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Issue 191 - Elevator Pitch
by Rabbi Yakov Horowitz
Publication: Mishpacha Magazine

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1/9/08

Recommended Reading: Kiruv for Our Children; Walmart is Coming

An ‘Elevator Pitch’ or ‘Elevator Speech’ is a short overview of an idea for a product or service. The name reflects the fact that a short, crisp presentation can be effectively delivered in the time span of an elevator ride – about thirty seconds. Entrepreneurs seeking funding for their ventures and marketers looking to sell their products all work to perfect their ‘elevator pitch,’ as the rule of thumb in marketing and sales is that if you cannot make a compelling case to sell your product or idea in thirty seconds or less, you will have a hard time convincing people to buy what you are selling even if you have their attention for an unlimited period of time. The ‘Elevator Pitch’ has become such a critical component of business culture that countless books have been written on the subject and people attend multi-day workshops designed to help develop, craft and perfect the ideal ‘Elevator Pitch.’

Well, a few months ago I witnessed a remarkably effective elevator pitch for a Torah lifestyle in … an elevator of all places.

It was Thursday evening and I was visiting a family member who was on the eighth floor of Maimonides Hospital in the Boro Park section of Brooklyn, New York. In the lobby, I boarded the elevator, which was filled with individuals comprising a wide range of ethnic and religious backgrounds. One floor up, several people disembarked from the elevator, and two women walked in – an Oriental nurse and an Orthodox woman who was a regular volunteer for the local Bikur Cholim. They walked in mid-conversation, with the nurse finishing a description of her plans for Saturday and Sunday. She then turned to the volunteer and asked her, “So, what are you doing this weekend?”

The frum woman responded with a 100-watt smile and said, “You know, the nicest thing about being Jewish is our Shabbos. For 25 hours, I get to turn off my cell phone and email. I just enjoy my husband and children, unwind from the week – and try my best to get closer to God.” The elevator bell rang for her floor and she exited with the nurse she was conversing with. As she walked out, all of us still on the elevator heard her say to her friend, “You can’t imagine how much I look forward to Shabbos all week long.”

Silence reigned as we rode up the next few floors, but it was quite evident that her words had a powerful impact on all those who heard it. In fact, as the only Orthodox Jew remaining in the elevator, I got a few meaningful glances from the other passengers who were obviously mulling over her words.

My friends, that was about as close to a perfect elevator pitch for a Torah lifestyle as I have ever seen or heard. Judging from the looks of my fellow elevator-riders, they were envious of the serenity in the woman’s voice as she described her Shabbos experience.

If I may take a page from the elevator pitch philosophy, my thirty-second response to the question of how to effectively deal with the colossal challenges of the Internet and technology would be that we need to improve the quality of our home life. I would venture to say that if we all had tranquil, peaceful homes infused with shalom bayis and simchas hachaim, the teen drop-out rate would dramatically decrease and we would be far better equipped to deal with 'Walmart' in the months and years ahead. If our children had feelings for Shabbos similar to those of the woman in the elevator, fewer of them would be populating hangouts and abusing substances.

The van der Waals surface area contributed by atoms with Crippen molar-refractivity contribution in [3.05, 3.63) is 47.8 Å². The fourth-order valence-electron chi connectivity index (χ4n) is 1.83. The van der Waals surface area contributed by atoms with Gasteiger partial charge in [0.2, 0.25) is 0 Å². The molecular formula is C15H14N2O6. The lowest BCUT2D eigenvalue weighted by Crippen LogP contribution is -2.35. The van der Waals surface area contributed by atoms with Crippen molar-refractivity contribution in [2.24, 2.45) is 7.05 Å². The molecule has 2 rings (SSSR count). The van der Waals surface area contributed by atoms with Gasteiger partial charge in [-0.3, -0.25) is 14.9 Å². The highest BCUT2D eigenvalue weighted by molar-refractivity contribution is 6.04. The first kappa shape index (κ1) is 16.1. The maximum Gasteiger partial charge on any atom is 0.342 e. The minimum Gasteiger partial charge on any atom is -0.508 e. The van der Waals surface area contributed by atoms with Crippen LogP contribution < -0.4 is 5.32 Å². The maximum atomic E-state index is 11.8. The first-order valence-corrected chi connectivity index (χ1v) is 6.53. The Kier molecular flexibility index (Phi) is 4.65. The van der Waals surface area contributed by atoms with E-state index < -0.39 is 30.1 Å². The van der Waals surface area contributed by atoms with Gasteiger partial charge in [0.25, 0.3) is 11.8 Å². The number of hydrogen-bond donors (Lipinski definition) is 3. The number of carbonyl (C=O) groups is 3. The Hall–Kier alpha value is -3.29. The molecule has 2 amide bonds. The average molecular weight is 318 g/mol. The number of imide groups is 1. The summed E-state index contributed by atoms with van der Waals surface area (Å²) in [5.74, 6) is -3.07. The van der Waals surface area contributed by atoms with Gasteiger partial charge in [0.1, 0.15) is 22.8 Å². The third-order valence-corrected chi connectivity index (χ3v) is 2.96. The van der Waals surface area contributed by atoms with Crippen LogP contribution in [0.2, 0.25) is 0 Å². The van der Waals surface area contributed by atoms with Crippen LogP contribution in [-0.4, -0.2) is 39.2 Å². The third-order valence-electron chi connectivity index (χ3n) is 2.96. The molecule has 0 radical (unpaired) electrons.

About eight years ago, a frum woman living in Yerushalayim sent me a fascinating dissertation that she had prepared for her post-graduate schooling. In it, she explored her theory that there was a direct correlation between how children enjoyed Shabbos in their homes and how connected they felt to Hashem.

Over the course of a school year, she interviewed many dozens of girls who were attending the seminaries in her community. As part of the study, she asked each of them to describe the environment of their parents’ homes in four time periods: Thursday night, Friday afternoon, Friday night, and Shabbos morning. Many of the girls wrote beautiful comments about how relaxed they felt coming home Thursday night and smelling Shabbos cooking, how peaceful their homes were on Shabbos, and how much they enjoyed the time spent with their siblings and parents. Sadly, there were a significant number who wrote about the stress and anxiety, about tense Shabbos tables filled with discord and negative energy. The woman conducting the survey then asked these same girls to self-assess regarding their feelings about Yiddishkeit and Hashem.

Analysis of the data collected in her study revealed a stunning correlation between the two components of her study. Those with positive Shabbos experiences were more spiritual and observed mitzvos more regularly. Most of them reported that they planned on sending their children to the types of schools they attended and wanted to parent their children the way they were raised. Conversely, the girls who reported stress at home were far more disconnected spiritually and more inclined to reject the values of their parents. And these patterns were consistent in girls attending charedi and modern Orthodox seminaries.

So while our attention may be focused on the external challenges we face in today’s environment, we may be better served turning inward and improving the quality of our home lives. In fact, I strongly feel that … sorry, it’s the eighth floor. Gotta go.



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